Comparisons to America are numerous. The most recent is that the government is using our tax dollars to bail out mortgage banking companies and investment bankers that have made bad mortgage loans, while letting several million Americans face foreclosure and loss of their homes.
The most recent comparison I’ve seen is that all thru the ‘Twenties the Nazis campaigned on a platform of change. The government isn’t working, they said. It needs to be changed. Elect us and we’ll give you change. Today we’re hearing the same litany from our President-elect.
The American people seem to be responding—and why not? Things are getting worse every year. Our health insurance costs more every year, but it seems the insurance covers less and less. More and more of us are uninsured, because we just can’t afford the premiums any more.
Few of us are confident that we will ever be able to retire. Our grandparents did okay on their Social Security checks. Our parents had to supplement their Social Security with income from savings or investments, and for many of them retirement was a time of sacrifice and deprivation.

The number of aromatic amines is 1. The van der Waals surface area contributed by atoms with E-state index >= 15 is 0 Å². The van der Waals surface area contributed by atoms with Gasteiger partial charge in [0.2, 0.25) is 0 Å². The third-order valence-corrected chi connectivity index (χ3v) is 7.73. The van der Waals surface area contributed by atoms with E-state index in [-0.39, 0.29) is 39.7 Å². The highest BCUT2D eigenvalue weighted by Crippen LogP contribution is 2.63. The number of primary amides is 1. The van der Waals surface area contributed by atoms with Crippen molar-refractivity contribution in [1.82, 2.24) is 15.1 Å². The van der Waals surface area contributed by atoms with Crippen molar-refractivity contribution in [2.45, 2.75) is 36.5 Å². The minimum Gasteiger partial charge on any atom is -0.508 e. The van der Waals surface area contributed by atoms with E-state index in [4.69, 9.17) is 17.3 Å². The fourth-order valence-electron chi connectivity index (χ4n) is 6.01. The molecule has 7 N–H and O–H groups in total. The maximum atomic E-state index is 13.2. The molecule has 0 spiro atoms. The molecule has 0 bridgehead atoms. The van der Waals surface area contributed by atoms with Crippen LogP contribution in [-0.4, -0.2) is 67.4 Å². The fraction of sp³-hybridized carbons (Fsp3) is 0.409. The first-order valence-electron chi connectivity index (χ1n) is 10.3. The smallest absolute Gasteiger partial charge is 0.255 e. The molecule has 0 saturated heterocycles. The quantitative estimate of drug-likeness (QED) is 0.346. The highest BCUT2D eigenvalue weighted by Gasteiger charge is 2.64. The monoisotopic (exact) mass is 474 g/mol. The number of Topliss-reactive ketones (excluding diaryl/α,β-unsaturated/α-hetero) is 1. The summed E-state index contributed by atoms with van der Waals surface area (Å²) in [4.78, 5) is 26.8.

Today it seems it takes a full-time income just to make ends meet. We couldn’t begin to survive on what Social Security is going to pay, and we haven’t been able to put as much into our 401(k) and IRA as we’ll need to make up the difference. After forty or forty-five years of working we’re facing the fact that we’re going to spend our “golden” years in not-so-genteel poverty.
Parents worry about the future their children will have. They want their children to go to college, but the cost of a four-year undergraduate degree in a public college is approaching $100,000 and they simply can’t afford it, especially if they have two or three children. The alternative is for the child to go to school on student loans then spend their entire life paying off the loans—with money they need to be putting away for their own retirement.
America has been the cradle of free enterprise and capitalism, but more and more we find ourselves looking at places like Norway and Sweden and thinking, “Okay, they have a 70% income tax rate, but look at what they get for it. Free health care. Free education all the way thru college. Thirty-five hour work weeks, six weeks of vacation, and fourteen holidays. A secure retirement.”